Development and Obama’s Budget; Interview with CGD’s Sarah Jane Staats

February 10, 2010
I'm joined for this week’s CGD Wonkcast by Sarah Jane Staats, director of policy outreach here at the Center for Global Development. Last week, President Obama released his proposed budget for the next fiscal year. Sarah Jane and others here at the Center have been poring over the budget request, examining what signals the budget sends on the administration's approach to development.

$3.8 trillion is a number a little too large to comprehend; Sarah Jane and I break down some of the numbers in the budget and have some fun comparing development and diplomacy programs with some of the government's big ticket spending items.

Sarah Jane says that of the $12,300 per American in the proposed budget, about $190 would go to development and diplomacy. That compares to about $5,000 for Social Security, Medicare, and Medicaid and about $2,200 for defense. We also discuss the proposed allocations for USAID, global health, and the MCC. One thing we know is that whole picture isn't yet clear—only the top line numbers are available and Congress has yet to have its say. (For a visual display of how the budget stacks up, try this interactive tool from the New York Times.)

Sarah Jane says that, as she wrote last week in a blog post, Obama’s budget request is fundamentally friendly to development. Development spending, along with all other international affairs and national security programs, is exempt from the freeze on discretionary spending.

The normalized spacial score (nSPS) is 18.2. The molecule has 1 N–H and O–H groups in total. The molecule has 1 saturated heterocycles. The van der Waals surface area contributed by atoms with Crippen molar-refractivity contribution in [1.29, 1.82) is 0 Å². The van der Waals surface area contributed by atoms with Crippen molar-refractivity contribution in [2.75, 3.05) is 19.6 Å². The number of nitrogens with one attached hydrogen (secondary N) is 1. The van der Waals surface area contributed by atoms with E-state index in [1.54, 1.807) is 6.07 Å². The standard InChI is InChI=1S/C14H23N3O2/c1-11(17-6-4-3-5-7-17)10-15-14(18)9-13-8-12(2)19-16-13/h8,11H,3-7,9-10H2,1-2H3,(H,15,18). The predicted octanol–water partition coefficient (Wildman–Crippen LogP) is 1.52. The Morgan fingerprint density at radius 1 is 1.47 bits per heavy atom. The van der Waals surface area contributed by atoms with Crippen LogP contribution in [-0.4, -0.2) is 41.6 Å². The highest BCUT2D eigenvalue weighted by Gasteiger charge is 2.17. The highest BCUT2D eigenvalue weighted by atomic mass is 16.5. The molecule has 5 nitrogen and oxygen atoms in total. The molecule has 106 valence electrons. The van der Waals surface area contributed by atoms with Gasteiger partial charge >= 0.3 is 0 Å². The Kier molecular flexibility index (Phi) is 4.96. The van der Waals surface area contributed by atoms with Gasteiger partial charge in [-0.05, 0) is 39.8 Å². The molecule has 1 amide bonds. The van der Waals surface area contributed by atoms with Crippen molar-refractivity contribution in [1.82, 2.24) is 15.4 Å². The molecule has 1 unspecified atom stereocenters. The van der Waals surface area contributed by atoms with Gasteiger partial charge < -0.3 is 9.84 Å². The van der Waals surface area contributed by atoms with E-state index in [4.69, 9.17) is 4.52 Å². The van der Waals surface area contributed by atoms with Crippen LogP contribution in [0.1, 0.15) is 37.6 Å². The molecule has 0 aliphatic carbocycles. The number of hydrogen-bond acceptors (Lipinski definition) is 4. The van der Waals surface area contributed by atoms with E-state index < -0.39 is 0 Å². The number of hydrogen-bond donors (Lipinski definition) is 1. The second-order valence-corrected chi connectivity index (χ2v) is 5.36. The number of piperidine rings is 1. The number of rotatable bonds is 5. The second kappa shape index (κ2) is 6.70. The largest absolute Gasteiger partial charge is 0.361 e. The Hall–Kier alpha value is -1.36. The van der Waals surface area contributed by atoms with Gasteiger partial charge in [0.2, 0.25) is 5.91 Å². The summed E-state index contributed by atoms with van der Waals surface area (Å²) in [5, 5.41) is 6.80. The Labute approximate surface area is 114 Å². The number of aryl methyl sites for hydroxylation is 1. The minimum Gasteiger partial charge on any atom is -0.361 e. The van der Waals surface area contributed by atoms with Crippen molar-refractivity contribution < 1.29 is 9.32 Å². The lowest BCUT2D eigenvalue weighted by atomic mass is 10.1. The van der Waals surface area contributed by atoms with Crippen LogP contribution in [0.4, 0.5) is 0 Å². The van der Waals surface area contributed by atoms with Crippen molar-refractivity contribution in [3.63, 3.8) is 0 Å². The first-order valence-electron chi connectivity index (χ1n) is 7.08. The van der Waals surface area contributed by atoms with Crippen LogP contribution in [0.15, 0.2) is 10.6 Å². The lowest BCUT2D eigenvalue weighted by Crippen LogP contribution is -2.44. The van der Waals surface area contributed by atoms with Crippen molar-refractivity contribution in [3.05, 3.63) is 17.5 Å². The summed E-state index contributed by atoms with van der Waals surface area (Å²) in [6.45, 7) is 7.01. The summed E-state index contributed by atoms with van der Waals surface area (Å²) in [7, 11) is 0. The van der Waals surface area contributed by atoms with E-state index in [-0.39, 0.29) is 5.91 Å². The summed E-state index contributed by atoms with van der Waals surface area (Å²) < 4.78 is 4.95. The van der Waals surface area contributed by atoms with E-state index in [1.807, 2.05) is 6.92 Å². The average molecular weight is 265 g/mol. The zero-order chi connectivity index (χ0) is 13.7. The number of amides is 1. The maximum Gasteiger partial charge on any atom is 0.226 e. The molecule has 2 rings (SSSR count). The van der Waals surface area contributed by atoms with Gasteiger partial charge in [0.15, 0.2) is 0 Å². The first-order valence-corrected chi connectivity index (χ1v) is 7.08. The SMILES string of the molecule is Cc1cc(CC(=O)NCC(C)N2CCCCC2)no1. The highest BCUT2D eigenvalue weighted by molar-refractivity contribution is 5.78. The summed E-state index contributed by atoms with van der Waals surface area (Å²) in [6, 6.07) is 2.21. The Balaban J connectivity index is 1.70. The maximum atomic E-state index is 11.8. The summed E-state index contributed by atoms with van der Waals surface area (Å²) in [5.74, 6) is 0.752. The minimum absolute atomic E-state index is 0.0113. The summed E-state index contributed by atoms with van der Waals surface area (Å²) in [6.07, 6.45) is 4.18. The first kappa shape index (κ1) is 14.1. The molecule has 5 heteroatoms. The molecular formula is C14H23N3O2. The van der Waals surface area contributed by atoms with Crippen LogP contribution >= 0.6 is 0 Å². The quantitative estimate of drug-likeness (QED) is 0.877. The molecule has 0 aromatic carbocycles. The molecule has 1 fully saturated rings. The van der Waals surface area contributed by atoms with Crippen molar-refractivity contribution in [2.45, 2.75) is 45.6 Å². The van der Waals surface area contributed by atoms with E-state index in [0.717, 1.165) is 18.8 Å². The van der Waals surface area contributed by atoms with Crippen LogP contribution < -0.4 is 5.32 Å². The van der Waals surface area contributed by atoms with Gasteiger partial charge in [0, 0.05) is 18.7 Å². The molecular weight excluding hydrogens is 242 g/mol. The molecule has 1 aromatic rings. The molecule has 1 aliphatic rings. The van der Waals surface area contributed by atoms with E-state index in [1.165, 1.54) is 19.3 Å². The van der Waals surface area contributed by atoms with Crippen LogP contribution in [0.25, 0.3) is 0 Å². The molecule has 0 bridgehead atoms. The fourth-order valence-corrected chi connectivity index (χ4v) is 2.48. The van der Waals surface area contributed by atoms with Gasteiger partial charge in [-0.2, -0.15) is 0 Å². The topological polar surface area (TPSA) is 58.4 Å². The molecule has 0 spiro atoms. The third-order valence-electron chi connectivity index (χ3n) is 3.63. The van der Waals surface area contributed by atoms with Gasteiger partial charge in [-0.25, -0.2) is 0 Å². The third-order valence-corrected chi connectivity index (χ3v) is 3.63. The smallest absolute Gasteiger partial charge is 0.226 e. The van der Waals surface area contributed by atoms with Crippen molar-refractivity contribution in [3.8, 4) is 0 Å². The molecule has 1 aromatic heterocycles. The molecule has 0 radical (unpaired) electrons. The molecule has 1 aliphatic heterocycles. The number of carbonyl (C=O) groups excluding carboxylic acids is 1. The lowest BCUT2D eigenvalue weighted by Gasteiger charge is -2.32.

She concludes that while the money matters it’s also important to remember that there are plenty of ways in which the United States can promote development that don't involve spending, starting with our trade and migration policies.

Listen to the Wonkcast to hear the interview. Have something to add to the discussion? Ideas for future interviews? Post a comment below. If you use iTunes, you can subscribe to get new episodes delivered straight to your computer every week.


CGD blog posts reflect the views of the authors, drawing on prior research and experience in their areas of expertise. CGD is a nonpartisan, independent organization and does not take institutional positions.